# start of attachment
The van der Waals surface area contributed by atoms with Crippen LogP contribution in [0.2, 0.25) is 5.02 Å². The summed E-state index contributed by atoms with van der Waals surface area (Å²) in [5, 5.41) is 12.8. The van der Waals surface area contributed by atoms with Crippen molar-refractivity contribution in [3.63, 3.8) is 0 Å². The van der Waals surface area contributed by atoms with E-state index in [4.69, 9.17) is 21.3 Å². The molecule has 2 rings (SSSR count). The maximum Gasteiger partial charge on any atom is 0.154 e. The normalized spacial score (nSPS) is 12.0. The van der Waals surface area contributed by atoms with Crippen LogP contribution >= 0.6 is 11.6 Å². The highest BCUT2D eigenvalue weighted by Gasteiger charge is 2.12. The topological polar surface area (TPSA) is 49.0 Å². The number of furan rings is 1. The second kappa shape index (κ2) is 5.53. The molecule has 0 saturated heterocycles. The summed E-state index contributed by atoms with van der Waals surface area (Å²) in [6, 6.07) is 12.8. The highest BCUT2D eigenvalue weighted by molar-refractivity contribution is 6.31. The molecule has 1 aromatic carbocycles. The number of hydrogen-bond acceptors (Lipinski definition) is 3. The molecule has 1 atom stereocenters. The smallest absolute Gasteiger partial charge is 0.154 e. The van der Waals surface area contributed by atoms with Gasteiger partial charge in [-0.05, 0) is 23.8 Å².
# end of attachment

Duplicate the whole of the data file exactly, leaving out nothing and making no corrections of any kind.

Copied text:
The van der Waals surface area contributed by atoms with Crippen LogP contribution in [0.2, 0.25) is 5.02 Å². The summed E-state index contributed by atoms with van der Waals surface area (Å²) in [5, 5.41) is 12.8. The van der Waals surface area contributed by atoms with Crippen molar-refractivity contribution in [3.63, 3.8) is 0 Å². The van der Waals surface area contributed by atoms with E-state index in [4.69, 9.17) is 21.3 Å². The molecule has 2 rings (SSSR count). The maximum Gasteiger partial charge on any atom is 0.154 e. The normalized spacial score (nSPS) is 12.0. The van der Waals surface area contributed by atoms with Crippen LogP contribution >= 0.6 is 11.6 Å². The highest BCUT2D eigenvalue weighted by Gasteiger charge is 2.12. The topological polar surface area (TPSA) is 49.0 Å². The number of furan rings is 1. The second kappa shape index (κ2) is 5.53. The molecule has 0 saturated heterocycles. The summed E-state index contributed by atoms with van der Waals surface area (Å²) in [6, 6.07) is 12.8. The highest BCUT2D eigenvalue weighted by molar-refractivity contribution is 6.31. The molecule has 1 aromatic carbocycles. The number of hydrogen-bond acceptors (Lipinski definition) is 3. The molecule has 1 atom stereocenters. The smallest absolute Gasteiger partial charge is 0.154 e. The van der Waals surface area contributed by atoms with Gasteiger partial charge in [-0.05, 0) is 23.8 Å².